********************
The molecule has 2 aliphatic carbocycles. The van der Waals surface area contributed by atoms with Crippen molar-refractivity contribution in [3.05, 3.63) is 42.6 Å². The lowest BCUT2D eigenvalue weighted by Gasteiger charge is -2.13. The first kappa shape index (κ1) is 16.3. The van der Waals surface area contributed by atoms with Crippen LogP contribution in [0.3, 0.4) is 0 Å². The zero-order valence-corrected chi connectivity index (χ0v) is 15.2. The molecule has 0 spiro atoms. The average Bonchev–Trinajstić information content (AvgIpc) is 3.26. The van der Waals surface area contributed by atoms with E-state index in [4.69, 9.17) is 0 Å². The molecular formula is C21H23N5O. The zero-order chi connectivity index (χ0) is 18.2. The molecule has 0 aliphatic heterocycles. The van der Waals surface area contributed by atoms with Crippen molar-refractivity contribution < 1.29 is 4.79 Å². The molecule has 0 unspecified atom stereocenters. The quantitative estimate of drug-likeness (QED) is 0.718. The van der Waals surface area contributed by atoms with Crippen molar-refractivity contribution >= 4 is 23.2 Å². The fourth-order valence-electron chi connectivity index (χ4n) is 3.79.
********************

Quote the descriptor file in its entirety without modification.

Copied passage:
The molecule has 2 aliphatic carbocycles. The van der Waals surface area contributed by atoms with Crippen molar-refractivity contribution in [3.05, 3.63) is 42.6 Å². The lowest BCUT2D eigenvalue weighted by Gasteiger charge is -2.13. The first kappa shape index (κ1) is 16.3. The van der Waals surface area contributed by atoms with Crippen LogP contribution in [0.3, 0.4) is 0 Å². The zero-order valence-corrected chi connectivity index (χ0v) is 15.2. The molecule has 0 spiro atoms. The average Bonchev–Trinajstić information content (AvgIpc) is 3.26. The van der Waals surface area contributed by atoms with E-state index in [4.69, 9.17) is 0 Å². The molecular formula is C21H23N5O. The zero-order chi connectivity index (χ0) is 18.2. The molecule has 0 aliphatic heterocycles. The van der Waals surface area contributed by atoms with Crippen molar-refractivity contribution < 1.29 is 4.79 Å². The molecule has 0 unspecified atom stereocenters. The quantitative estimate of drug-likeness (QED) is 0.718. The van der Waals surface area contributed by atoms with Crippen molar-refractivity contribution >= 4 is 23.2 Å². The fourth-order valence-electron chi connectivity index (χ4n) is 3.79.